Tuesday, October 23, 2007

My Life Has Never Been this Clear

October 7 (here are 2 posts lost in ciberspace & re sent)

Squinting at the patient report in front of me, I try to make out the horrible handwriting as a new entrant walks in. The mother folds back cloths to reveal her baby, and I stare in horror at a child so malnourished that its skin is peeling and falling off all over. Its head is so big compared to its skeleton body that I almost feel like I'm looking at something other than a human...

A little girl is rushed in on a cart after falling in a water hole. I look into her frightened eyes as another nurse checks her over. After consulting a couple others, the nurse turns to me and tells me that the girl appears to be fine, just a little in shock. I'm not convinced, however, and do my own exam. She has a little water in her lungs and a swollen stomach, but that is not unusual since half the kids here have swollen bellies from malnutrition, malaria, TB, etc. Some of my EMT instructor's advice starts ringing in my head, "Trust your instincts. Don't just rely on outward appearance and test results. If the patient doesn't look good, watch him a little longer." As I look at the girl, she doesn't appear to be just under the weather, whimpering in her mother's arms. I can see Avery in my mind again, pounding on the table and saying over and over, "Mechanism of injury plus index of suspicion always equals internal bleeding!" Quickly I ask the parents if they're willing to pay for an ultrasound and 10 min. later, the girl is being prepped for surgery after finding out she has a ruptured spleen...

An 18-yr.-old girl is giving birth to her first baby. No painkiller, and no privacy. Her pelvis is too small. The baby comes out deformed and is put into my arms to resuscitate. Within 10 minutes, the baby is dead. Her 50-yr.-old husband comes in, yelling that she'd better give him children soon or he'll have to marry a 3rd wife...

I peer around the corner of the isolation ward and see little Ramadan asleep on his reed mat. His stomach is swollen huge from TB, and his clothes are like rags on him with his little behind hanging out a big hole. Quietly I creep closer and when I'm right above him, I yell, "Ramadan!" and squirt him with a syringe full of water. In a flash, he is up and chasing me across the hospital compound with his own homemade watergun, chubby cheeks grinning wide...

I go to give medicine to an acute malaria patient, only to find out that she hasn't had it for 2 days because her family says they don't have money to buy it. A few hours later, I see the hospital chaplain, an interesting man who used to be a trained terrorist/killer for Russia, heading over to her bed. She died and he tries to comfort the mother. I go to tell James, only to hear him say, "Why are you telling me? I can't do anything for her once she's dead. Go take care of the people that actually need you!"....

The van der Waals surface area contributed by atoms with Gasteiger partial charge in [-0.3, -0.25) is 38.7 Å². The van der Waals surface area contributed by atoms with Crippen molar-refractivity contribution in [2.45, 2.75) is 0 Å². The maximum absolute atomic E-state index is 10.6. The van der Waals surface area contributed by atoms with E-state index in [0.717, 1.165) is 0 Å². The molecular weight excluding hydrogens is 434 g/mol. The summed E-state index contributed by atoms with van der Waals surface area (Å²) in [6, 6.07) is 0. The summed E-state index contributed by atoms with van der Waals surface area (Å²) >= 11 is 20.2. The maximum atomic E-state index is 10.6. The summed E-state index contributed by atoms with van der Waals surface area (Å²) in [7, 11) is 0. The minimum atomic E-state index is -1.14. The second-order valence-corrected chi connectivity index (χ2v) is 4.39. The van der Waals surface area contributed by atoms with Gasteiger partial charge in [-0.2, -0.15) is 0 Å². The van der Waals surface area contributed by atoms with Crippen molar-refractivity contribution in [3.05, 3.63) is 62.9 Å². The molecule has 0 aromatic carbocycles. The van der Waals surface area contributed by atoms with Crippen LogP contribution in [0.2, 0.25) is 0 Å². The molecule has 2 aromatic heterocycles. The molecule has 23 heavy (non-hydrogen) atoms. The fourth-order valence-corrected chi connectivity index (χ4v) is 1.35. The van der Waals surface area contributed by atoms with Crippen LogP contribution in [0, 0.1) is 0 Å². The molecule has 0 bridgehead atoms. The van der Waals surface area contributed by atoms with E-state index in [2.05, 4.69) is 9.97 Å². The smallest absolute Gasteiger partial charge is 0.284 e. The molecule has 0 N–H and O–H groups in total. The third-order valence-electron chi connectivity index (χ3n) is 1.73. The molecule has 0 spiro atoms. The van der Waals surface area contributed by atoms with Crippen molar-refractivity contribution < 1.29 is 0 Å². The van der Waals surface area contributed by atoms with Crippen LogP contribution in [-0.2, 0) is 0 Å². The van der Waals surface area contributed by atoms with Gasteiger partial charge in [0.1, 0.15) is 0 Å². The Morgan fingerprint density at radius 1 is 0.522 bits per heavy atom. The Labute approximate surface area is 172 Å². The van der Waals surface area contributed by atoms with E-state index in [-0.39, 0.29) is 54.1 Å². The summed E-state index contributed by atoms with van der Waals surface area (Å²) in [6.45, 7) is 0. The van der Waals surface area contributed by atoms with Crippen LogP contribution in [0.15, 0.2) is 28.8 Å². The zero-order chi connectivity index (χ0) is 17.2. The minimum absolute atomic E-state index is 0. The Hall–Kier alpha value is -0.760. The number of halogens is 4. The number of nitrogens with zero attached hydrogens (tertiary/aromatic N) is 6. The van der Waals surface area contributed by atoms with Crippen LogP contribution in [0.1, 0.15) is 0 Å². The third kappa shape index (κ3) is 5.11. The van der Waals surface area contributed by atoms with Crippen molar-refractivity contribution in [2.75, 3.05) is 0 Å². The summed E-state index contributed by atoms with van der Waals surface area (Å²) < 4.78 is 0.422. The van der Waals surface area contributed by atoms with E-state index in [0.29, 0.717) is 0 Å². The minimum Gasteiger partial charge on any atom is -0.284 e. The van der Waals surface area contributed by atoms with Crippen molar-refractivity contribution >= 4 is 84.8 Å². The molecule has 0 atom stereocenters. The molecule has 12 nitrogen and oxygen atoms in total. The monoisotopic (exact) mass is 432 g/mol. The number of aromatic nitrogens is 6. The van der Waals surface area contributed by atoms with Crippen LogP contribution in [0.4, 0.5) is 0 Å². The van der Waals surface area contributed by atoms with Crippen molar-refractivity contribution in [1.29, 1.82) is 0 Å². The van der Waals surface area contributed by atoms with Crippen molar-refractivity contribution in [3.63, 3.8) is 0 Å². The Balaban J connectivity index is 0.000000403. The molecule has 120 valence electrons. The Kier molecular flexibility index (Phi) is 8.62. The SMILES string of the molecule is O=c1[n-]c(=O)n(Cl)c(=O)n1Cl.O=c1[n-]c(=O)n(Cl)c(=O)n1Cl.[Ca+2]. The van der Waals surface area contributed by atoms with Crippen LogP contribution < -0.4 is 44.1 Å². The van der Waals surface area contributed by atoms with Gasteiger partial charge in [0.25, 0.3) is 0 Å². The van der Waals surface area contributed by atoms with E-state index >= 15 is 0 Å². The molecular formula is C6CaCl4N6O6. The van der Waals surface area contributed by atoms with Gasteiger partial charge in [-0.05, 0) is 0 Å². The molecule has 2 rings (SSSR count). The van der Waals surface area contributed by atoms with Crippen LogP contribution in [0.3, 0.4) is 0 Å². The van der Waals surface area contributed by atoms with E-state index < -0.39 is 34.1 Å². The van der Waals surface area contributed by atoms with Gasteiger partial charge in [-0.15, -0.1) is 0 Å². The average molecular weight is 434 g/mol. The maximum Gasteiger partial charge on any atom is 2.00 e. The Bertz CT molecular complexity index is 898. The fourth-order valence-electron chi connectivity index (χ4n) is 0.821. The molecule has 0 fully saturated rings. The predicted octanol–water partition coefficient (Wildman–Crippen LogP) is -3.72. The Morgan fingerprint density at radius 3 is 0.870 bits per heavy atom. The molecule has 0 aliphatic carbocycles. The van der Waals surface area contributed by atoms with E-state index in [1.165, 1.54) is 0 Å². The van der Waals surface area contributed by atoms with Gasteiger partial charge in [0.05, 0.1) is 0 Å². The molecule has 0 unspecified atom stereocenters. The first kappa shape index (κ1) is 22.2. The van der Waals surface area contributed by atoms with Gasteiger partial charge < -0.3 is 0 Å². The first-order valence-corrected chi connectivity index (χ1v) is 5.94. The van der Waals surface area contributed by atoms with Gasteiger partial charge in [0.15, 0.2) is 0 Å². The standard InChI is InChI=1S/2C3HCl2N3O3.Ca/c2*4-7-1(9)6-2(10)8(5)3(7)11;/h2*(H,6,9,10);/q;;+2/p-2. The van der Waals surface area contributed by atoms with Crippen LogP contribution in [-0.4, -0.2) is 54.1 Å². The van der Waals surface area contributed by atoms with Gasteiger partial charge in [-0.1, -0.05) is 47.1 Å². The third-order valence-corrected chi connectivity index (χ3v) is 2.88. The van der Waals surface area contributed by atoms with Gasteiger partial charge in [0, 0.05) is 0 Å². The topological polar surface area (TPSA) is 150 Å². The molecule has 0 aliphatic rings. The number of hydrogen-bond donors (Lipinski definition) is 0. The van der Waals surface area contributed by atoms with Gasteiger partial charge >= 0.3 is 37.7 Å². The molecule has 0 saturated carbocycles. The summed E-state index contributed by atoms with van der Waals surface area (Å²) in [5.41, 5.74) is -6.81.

Smiling wide and holding out my hand, I greet one of the HIV patients, a skinny man with no strength left even to walk or sit up on his own. Although we can only say "hello" to each other in Nangere, our eyes and sign language speak a lot more. After holding his hand for a few minutes, I start a new dose of metronadizole into his IV and try to find a way to tie it above him on a tree with a piece of string I picked up off the ground...

Liz, Sonja, and I like to say, we can't help feeling alive in Africa with so much going on around us. It is constant ups and downs, and when I lay on my cot at night, overwhelmed by it all, I have a song I like to listen to. I hadn't heard this song before I came, but it encompasses my feelings and experiences so well. After some of these days, all I do is go to my hut, lay on my cot, and listen to it over and over, until I fall asleep.

"I Would Die for You"
by Mercyme

And I know that I can find you here
'Cause you've promised me you'll always be there.
In times like these, it's so hard to see
but somehow I have a peace you're near.

And I pray that you will use my life
In whatever way your name is glorified.
Even if surrendering means leaving everything behind.

And my life, has never been this clear
Now I know, the reason why I'm here
You never know why you're alive,
until you know what you would die for
and I would die for You

And I know I don't have much to give,
but I promise you I'll give you all there is
I cannot possibly do less,
when through your own death I live

And my life, has never been this clear
Now I know, the reason why I'm here
You never know why you're alive,
until you know what you would die for
and I would die for You

1 comment:

  1. Sarah,
    I'm captivated by all of your stories and 100% envious of your experience :) You lucky girl! I heard that MercyMe song about a year ago, and I too love it although I'm sure it has a much stronger meaning for you being there! What a fantastic experience, you are doing all the things I am learning about in school! What a blessing you are to those people!
    You are in my thoughts and prayers!
    Your (new) "cousin"
    Amy Sexton